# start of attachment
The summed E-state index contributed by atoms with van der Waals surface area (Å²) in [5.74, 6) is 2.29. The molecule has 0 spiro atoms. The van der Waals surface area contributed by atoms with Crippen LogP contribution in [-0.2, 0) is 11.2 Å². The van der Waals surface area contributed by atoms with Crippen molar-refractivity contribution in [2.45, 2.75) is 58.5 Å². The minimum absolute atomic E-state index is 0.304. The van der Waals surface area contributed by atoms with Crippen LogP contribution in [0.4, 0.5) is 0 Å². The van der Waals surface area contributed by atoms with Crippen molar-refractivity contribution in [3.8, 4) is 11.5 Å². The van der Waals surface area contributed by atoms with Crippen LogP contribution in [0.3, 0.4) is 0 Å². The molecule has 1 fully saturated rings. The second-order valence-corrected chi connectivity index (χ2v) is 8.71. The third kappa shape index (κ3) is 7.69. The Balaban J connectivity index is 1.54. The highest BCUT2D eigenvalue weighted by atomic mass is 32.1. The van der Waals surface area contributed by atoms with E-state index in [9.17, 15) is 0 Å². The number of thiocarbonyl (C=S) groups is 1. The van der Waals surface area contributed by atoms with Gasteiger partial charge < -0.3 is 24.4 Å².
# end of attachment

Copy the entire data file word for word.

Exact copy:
The summed E-state index contributed by atoms with van der Waals surface area (Å²) in [5.74, 6) is 2.29. The molecule has 0 spiro atoms. The van der Waals surface area contributed by atoms with Crippen LogP contribution in [-0.2, 0) is 11.2 Å². The van der Waals surface area contributed by atoms with Crippen molar-refractivity contribution in [2.45, 2.75) is 58.5 Å². The minimum absolute atomic E-state index is 0.304. The van der Waals surface area contributed by atoms with Crippen LogP contribution in [0.4, 0.5) is 0 Å². The van der Waals surface area contributed by atoms with Crippen molar-refractivity contribution in [3.8, 4) is 11.5 Å². The van der Waals surface area contributed by atoms with Crippen LogP contribution in [0.3, 0.4) is 0 Å². The molecule has 1 fully saturated rings. The second-order valence-corrected chi connectivity index (χ2v) is 8.71. The third kappa shape index (κ3) is 7.69. The Balaban J connectivity index is 1.54. The highest BCUT2D eigenvalue weighted by atomic mass is 32.1. The van der Waals surface area contributed by atoms with E-state index in [9.17, 15) is 0 Å². The number of thiocarbonyl (C=S) groups is 1. The van der Waals surface area contributed by atoms with Gasteiger partial charge < -0.3 is 24.4 Å².